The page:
Dungeon of the Endless is the newest instalment of the Endless franchise from Amplitude Studios, recently out of Early Access on Steam. The game itself is a mash-up of a bunch of genres, incorporating elements from rogue-likes, strategy and tower-defence games. Take command of two characters out of six (to start with) and make your way out of a crashed spacecraft to emerge on the surface ready to live another day. To gain more characters, you need to find them in the dungeon and meet certain requirements that will allow them to be part of your roster to choose from at the start for the next time you begin a dungeon. Alternatively, you can co-op with a team of up to four people to take on the dungeon.

Now the game is rogue-like, so therefore all dungeons are procedurally generated and there is a perma-death, so everything you do counts as you make your way out of the craft. As in all Amplitude Studio games, your resources are Science, Industry, Food and Dust; these resources will help you progress through the dungeon and help improve your character by levelling them up or buying them new gear.

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As you traverse the dungeon room by room, you can “turn-on” a room using Dust, which will run power through it allowing you to utilise your Industry to create turrets to help aid you throughout your perilous exploring.  Within each room you have a limited number of spots to put down a turret, so you need to pick very carefully, and as you explore you can research more turrets using the Science you have acquired. The whole idea is to protect your crystal while you find the exit and then carry it to the gate to proceed. Your crystal cannot be moved until you find the exit, so you need to form some sort of strategy to prevent it from being destroyed from mob spawns, but also to find your way out.  Once the door is discovered, is when your turret positioning will be vital as every door in the dungeon will open and you will be attacked by wave after wave of mobs.

You make your way through the dungeon door by door, and every room that isn’t “active” will spawn mobs, so use strategy to turn on specific rooms to utilise the combination of your players, and your turret positioning to safely escape the dungeon level and make your way to the surface.  Combat is automatic and you don’t actually control any combat during the game other than telling your character what room to walk into, for which they will automatically attack mobs. The combination of tower and simple strategy is well presented and works really well together in this form.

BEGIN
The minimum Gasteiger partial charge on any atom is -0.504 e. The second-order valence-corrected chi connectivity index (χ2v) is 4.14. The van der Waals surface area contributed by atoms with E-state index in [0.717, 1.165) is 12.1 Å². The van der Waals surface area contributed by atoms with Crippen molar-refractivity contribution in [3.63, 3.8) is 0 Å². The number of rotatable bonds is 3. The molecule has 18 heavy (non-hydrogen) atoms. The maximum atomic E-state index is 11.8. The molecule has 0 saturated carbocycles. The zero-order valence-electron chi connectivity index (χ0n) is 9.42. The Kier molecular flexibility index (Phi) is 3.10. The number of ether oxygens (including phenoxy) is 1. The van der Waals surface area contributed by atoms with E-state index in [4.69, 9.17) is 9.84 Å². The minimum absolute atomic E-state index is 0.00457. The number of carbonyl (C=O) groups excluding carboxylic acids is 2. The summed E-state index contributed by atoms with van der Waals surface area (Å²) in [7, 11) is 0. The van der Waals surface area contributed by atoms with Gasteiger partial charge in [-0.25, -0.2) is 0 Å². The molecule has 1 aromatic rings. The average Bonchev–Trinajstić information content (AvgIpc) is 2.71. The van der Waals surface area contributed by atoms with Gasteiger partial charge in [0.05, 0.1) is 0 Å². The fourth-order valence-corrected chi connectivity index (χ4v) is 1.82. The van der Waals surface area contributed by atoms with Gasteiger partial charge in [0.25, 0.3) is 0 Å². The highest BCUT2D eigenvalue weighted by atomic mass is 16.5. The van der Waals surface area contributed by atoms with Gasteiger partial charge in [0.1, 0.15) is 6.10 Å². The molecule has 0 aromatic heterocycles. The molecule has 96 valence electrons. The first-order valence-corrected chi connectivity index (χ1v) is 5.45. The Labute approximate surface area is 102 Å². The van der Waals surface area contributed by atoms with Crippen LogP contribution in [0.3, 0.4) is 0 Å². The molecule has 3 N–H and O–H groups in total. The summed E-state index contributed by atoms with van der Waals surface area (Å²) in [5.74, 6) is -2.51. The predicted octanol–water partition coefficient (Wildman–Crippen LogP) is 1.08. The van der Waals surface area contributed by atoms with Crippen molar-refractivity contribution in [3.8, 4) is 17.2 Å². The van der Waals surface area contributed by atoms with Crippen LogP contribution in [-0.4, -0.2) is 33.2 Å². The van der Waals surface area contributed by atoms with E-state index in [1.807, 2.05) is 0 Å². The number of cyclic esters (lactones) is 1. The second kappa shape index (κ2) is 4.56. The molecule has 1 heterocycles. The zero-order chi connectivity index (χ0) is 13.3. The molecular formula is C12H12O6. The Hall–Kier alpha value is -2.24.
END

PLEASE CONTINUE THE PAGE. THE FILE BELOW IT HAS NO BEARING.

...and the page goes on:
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Dungeon of the Endless is unforgiving, and due to the constant changing dungeons you can’t really go back in with a solid strategy. While you may do the same levels over again or get close to completing the dungeon and failing, it’s not something that ends up frustrating due to the ever-changing tactics and spawns every time. It has a fairly steep learning curve compared to your traditional tower-defence game, but at the same time it’s not something you would be expecting and that’s what makes it great. It does kind of chuck you in the deep end, though as the tutorial isn’t amazingly detailed, it’s a bit of trial and error when you first get into the game.

The art style of the game brings over some semblance of nostalgia, reminiscent of older dungeon crawlers due to the 2D pixelated art style with 3D graphics and lighting. A subtle ambient music is well created, yet a perfect fit to the action of the game as it doesn’t draw away from the game too much and allows you to concentrate.

All-in-all Dungeon of the Endless is a solid combination of genres that is well presented and executed, as well as having replayability and a nice selection of classes that make for a high number of character combinations. If you enjoy challenging games this is most definitely for you. Dungeon of the Endless is available now on Steam for $12.99/£9.99/€11.99 and is totally worth it.



Author

PixelChark
PixelChark

Lifelong gamer with my first console being the Sega Megadrive. Stuck with Nintendo ever since the N64. Also a Sony fan until the 360 as most of my friends at the time were Microsoft. Kind of regret that move. Moved on from consoles to PC and been a pretty dedicated PC gamer ever since. Always have the newest Nintendo hand held though.